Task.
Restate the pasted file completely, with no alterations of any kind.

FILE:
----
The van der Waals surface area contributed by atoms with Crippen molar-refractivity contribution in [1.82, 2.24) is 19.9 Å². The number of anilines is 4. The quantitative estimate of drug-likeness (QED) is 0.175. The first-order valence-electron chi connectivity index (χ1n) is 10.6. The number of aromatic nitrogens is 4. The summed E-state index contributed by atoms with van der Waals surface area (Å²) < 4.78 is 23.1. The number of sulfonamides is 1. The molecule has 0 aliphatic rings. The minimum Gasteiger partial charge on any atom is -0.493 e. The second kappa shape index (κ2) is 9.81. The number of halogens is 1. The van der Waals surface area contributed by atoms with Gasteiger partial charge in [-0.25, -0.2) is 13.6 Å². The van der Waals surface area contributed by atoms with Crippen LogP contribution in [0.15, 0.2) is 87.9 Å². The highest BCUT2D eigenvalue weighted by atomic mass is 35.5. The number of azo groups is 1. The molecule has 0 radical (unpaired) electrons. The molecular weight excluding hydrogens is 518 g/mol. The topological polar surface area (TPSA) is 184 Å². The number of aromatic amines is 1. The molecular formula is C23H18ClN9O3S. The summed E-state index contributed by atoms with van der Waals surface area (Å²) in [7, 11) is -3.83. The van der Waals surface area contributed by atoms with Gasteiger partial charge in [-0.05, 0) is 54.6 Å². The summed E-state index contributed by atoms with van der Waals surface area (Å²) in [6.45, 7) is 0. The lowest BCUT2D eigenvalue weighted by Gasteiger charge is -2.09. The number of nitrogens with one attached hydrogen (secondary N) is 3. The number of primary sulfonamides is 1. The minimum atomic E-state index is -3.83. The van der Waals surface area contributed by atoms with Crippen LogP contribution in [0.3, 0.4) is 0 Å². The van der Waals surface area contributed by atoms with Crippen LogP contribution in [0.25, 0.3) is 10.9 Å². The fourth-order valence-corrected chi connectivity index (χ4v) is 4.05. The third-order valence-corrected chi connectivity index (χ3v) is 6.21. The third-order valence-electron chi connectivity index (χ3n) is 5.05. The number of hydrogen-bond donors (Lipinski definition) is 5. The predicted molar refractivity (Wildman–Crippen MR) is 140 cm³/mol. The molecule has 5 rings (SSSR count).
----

The van der Waals surface area contributed by atoms with Crippen molar-refractivity contribution in [1.82, 2.24) is 19.9 Å². The number of anilines is 4. The quantitative estimate of drug-likeness (QED) is 0.175. The first-order valence-electron chi connectivity index (χ1n) is 10.6. The number of aromatic nitrogens is 4. The summed E-state index contributed by atoms with van der Waals surface area (Å²) < 4.78 is 23.1. The number of sulfonamides is 1. The molecule has 0 aliphatic rings. The minimum Gasteiger partial charge on any atom is -0.493 e. The second kappa shape index (κ2) is 9.81. The number of halogens is 1. The van der Waals surface area contributed by atoms with Gasteiger partial charge in [-0.25, -0.2) is 13.6 Å². The van der Waals surface area contributed by atoms with Crippen LogP contribution in [0.15, 0.2) is 87.9 Å². The highest BCUT2D eigenvalue weighted by atomic mass is 35.5. The number of azo groups is 1. The molecule has 0 radical (unpaired) electrons. The molecular weight excluding hydrogens is 518 g/mol. The topological polar surface area (TPSA) is 184 Å². The number of aromatic amines is 1. The molecular formula is C23H18ClN9O3S. The summed E-state index contributed by atoms with van der Waals surface area (Å²) in [7, 11) is -3.83. The van der Waals surface area contributed by atoms with Gasteiger partial charge in [-0.05, 0) is 54.6 Å². The summed E-state index contributed by atoms with van der Waals surface area (Å²) in [6.45, 7) is 0. The lowest BCUT2D eigenvalue weighted by Gasteiger charge is -2.09. The number of nitrogens with one attached hydrogen (secondary N) is 3. The number of primary sulfonamides is 1. The minimum atomic E-state index is -3.83. The van der Waals surface area contributed by atoms with Crippen LogP contribution in [0.3, 0.4) is 0 Å². The van der Waals surface area contributed by atoms with Crippen LogP contribution in [0.25, 0.3) is 10.9 Å². The fourth-order valence-corrected chi connectivity index (χ4v) is 4.05. The third-order valence-corrected chi connectivity index (χ3v) is 6.21. The third-order valence-electron chi connectivity index (χ3n) is 5.05. The number of hydrogen-bond donors (Lipinski definition) is 5. The predicted molar refractivity (Wildman–Crippen MR) is 140 cm³/mol. The molecule has 5 rings (SSSR count).